I bought food for her dogs and cats, and helped pay for one of her cats to be fixed. I also walked her dogs when I had the time, along with a man from the group home for mentally-disabled adults - he considered her his best friend, and they had supper together almost every night.

Every time she said something hateful - about wanting her flat mate to die or wanting to get someone in trouble with the police or whatever, I would say her name and, "Is that what you really want? Do you think that's what's best?" and I could always get her to recant and reconsider and calm down. I told her once I was disappointed in her for something she said and she apologized for it every time I saw her for at least a month.

I lived with this woman, in this neighborhood. I decided it would be better to be her friend than to make her an enemy. I've had some really horrible neighbors, MUCH worse than her - unlike them, she never bothered me, never made me regret moving here, never gave me any cause to call the police or the person in charge of city codes or anyone else. I also think that kindness is something that shouldn't have to be earned and that kindness makes the world a livable place; I'm kind to anyone, including people I don't like, and will continue to be until that kindness is taken advantage of or rejected or I become frightened of you for some reason.

I had planned on going to see my neighbor last evening, after I was home from Europe, because she had been so worried about me going, and had asked my husband how I was whenever she saw him. But I didn't go see her - I had to go to the emergency room from the airport for a little problem of my own I was having, and when I finally did come home, did a little unpacking, and had some Chinese food, I was exhausted from jet lag and my little medical issue, so I went to bed. I walked by her house this morning, and was told that she'd been taken to the hospital late last night.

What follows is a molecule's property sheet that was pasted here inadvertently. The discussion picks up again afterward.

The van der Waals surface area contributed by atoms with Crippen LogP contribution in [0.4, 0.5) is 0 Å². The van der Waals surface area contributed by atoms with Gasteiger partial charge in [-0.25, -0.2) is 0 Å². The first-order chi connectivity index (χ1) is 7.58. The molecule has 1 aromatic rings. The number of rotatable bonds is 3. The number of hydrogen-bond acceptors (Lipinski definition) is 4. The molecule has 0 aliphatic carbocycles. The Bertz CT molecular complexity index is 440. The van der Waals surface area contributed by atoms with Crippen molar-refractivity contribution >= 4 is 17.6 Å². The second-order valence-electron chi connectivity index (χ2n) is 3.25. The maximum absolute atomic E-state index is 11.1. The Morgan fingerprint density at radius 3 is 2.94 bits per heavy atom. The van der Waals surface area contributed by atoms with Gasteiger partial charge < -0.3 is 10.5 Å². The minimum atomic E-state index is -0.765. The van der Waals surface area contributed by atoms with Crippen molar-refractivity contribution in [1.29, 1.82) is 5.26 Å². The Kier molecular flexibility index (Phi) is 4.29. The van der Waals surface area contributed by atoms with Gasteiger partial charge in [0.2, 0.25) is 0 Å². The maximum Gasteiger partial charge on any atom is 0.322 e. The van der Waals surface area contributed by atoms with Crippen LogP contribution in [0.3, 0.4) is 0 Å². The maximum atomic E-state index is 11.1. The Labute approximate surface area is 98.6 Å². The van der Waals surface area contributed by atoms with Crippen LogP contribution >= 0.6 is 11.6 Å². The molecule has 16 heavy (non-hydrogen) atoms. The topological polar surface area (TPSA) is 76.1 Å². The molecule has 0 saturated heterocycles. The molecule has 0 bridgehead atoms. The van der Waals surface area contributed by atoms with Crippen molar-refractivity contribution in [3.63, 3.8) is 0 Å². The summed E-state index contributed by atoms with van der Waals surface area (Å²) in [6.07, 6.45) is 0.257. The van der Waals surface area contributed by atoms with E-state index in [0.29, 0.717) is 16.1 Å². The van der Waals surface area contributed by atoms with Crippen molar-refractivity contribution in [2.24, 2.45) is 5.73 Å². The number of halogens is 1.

My neighbor died this morning.

I doubt there will be a funeral - there's no money to pay for such, and I don't think she was in touch with any family, though I hear a daughter showed up at her apartment at some point today. Her apartment-mate has said he'll take care of her two dogs this month, and maybe next month, if he can figure out a way to pay November's rent, but that he'd appreciate my trying to find a home for them. I've already pretty much adopted one cat, but there's at least two more that need homes. I fear that I'll walk by in a few days and the place will be emptied and I'll never know what happened to the animals or her things.

Her flat-mate, whom she threatened to kill on at least two occasions with me, said "She was too mean to die", and I know she must have alienated a lot of people, including her family, if she has such; maybe she ruined so many birthday parties and Christmas's, asked to borrow money and called to be bailed out too many times, picked too many fights, and hurt and betrayed anyone who could have loved her - maybe her isolation was all of her own making. I get that, and I respect anyone's decision to cut off ties with someone who has hurt them so, even a blood-relation.

But I could judge her only on what I saw and experienced here and now, and what I saw was a woman who loved animals, whose compassion for them was true and deep, who was always happy to see me and who loved her neighbor friend that she spent so much time with. Am I and that neighbor friend the only two people in the world are mourning her?

I'll miss her stories. I'll stress over finding homes for these animals - I fear that one of the dogs will be branded as un-adoptable by whatever authorities decide such and will be doomed to be put down, and the cats will be forced outside just as winter begins. My husband will be annoyed at how much time I stress over this.

And whomever moves in to that apartment will be worse. Far worse.

I'm sad for my neighbor. My friend. I'm so sorry I couldn't be kind to her one more time.


  1. In you, she found a good neighbor, a reliable friend, and someone who both encouraged her to be her best self and could clearly see her innate kindness. She was lucky to have you, Jayne.